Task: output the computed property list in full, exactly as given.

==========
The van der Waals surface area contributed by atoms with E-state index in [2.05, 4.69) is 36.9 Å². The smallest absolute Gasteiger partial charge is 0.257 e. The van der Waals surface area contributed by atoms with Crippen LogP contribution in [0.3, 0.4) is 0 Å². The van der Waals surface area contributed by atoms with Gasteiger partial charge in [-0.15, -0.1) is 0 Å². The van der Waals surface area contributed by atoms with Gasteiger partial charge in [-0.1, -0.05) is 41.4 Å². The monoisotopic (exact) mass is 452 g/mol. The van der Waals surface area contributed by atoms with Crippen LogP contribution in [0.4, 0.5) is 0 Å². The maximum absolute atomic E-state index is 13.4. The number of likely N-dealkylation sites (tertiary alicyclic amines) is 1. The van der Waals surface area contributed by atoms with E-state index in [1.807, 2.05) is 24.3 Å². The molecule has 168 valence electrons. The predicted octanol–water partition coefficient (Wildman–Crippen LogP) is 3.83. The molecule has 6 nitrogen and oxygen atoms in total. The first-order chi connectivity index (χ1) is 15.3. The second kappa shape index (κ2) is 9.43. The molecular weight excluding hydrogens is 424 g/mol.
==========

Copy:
The van der Waals surface area contributed by atoms with E-state index in [2.05, 4.69) is 36.9 Å². The smallest absolute Gasteiger partial charge is 0.257 e. The van der Waals surface area contributed by atoms with Crippen LogP contribution in [0.3, 0.4) is 0 Å². The van der Waals surface area contributed by atoms with Gasteiger partial charge in [-0.15, -0.1) is 0 Å². The van der Waals surface area contributed by atoms with Gasteiger partial charge in [-0.1, -0.05) is 41.4 Å². The monoisotopic (exact) mass is 452 g/mol. The van der Waals surface area contributed by atoms with Crippen LogP contribution in [0.4, 0.5) is 0 Å². The maximum absolute atomic E-state index is 13.4. The number of likely N-dealkylation sites (tertiary alicyclic amines) is 1. The van der Waals surface area contributed by atoms with E-state index in [1.807, 2.05) is 24.3 Å². The molecule has 168 valence electrons. The predicted octanol–water partition coefficient (Wildman–Crippen LogP) is 3.83. The molecule has 6 nitrogen and oxygen atoms in total. The first-order chi connectivity index (χ1) is 15.3. The second kappa shape index (κ2) is 9.43. The molecular weight excluding hydrogens is 424 g/mol.